ipv Delft’s other great specialism is in lighting design, and this is very evident at the Hovenring during the night. It is exquisitely well lit. At night, with the cables less easy to see, but the rest of the structure picked out by carefully installed lights, the cycle roundabout appears even more to defy gravity than it does during the day. It looks like a retro 1950s rocket ship hovering above the road, or a giant scientific toy.
The Hovenring is one of a select few pieces of sustainable transport infrastructure that have sufficient all-round design quality (if you’ll pardon the pun) to stand a chance of causing passing car drivers to wish that they were up there, enjoying the view and the experience, than in their cars. That’s pretty magical.
how to find the Hovenring
Follow this link (but note that Google Maps’ imagery is not recent enough to show the actual structure yet)
ipv Delft’s project page on the Hovenring, here (and in English, here)
A blog all about the Hovenring, here
4 thoughts on “The Magical Roundabout (Hovenring, Eindhoven, the Netherlands)”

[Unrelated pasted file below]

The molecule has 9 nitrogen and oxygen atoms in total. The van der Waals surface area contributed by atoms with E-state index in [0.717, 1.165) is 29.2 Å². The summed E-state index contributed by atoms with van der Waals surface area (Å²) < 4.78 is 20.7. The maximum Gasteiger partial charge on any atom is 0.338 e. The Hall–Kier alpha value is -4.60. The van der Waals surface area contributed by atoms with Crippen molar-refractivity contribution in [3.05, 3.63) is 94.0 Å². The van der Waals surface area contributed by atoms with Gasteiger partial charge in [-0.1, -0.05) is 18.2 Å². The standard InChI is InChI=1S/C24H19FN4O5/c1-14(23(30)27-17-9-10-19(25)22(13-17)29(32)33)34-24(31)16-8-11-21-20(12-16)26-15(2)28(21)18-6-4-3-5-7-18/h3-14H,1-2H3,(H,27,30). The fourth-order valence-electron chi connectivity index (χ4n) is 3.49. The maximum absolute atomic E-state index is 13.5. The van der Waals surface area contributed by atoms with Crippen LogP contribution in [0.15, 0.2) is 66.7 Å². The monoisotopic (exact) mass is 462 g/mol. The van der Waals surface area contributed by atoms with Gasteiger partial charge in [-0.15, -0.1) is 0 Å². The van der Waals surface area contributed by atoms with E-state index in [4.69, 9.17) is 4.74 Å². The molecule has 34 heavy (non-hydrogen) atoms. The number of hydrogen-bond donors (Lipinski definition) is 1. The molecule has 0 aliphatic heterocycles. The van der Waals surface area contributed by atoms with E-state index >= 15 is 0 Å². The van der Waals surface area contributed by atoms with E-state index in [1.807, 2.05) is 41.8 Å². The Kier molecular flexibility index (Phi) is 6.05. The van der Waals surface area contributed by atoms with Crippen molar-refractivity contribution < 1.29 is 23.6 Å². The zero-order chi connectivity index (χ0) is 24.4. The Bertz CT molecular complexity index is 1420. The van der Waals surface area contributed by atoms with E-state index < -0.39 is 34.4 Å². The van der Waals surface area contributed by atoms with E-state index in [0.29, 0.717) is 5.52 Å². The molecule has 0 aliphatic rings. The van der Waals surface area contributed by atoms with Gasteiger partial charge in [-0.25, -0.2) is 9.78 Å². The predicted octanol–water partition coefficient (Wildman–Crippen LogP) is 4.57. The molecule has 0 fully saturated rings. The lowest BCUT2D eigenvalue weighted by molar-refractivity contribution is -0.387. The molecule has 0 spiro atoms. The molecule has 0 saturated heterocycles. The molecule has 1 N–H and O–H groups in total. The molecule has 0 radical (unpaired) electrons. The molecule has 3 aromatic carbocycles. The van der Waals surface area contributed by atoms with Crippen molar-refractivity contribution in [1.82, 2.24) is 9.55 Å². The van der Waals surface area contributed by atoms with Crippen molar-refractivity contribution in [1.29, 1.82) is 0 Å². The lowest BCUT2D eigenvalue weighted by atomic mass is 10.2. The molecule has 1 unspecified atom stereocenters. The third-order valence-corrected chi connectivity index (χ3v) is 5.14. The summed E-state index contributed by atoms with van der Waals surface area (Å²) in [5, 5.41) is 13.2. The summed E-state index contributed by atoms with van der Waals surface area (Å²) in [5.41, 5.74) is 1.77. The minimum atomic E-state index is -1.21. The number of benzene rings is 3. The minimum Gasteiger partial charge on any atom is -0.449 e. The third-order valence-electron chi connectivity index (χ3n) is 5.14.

Dear Dan Good to see cycling making a welcome return trip to the blog. Did you know there is a Roundabout Appreciation Society in the UK? Check out http://www.roundaboutsofbritain.com
I have to visit honvenring soon. Well Netherlands is very great to make something like that. And when I was in Netherlands it was very nice and I felt safe when I rode a bike. It’s totally different with system in my country Indonesia. We don’t have any system road that make the road/street separated between motor vehicles and bicycle. In big city I think the volume of cars and other vehicles is just too high and the road is not enough to accomodate those vehicle. We have the street/road that similiar with Netherlands’ road. It is in Bandung, West Java capital city. But, not much people that care about it. It’s maybe because seldom people who ride a bike, maybe just in weekend. Well, thanks for info anyway.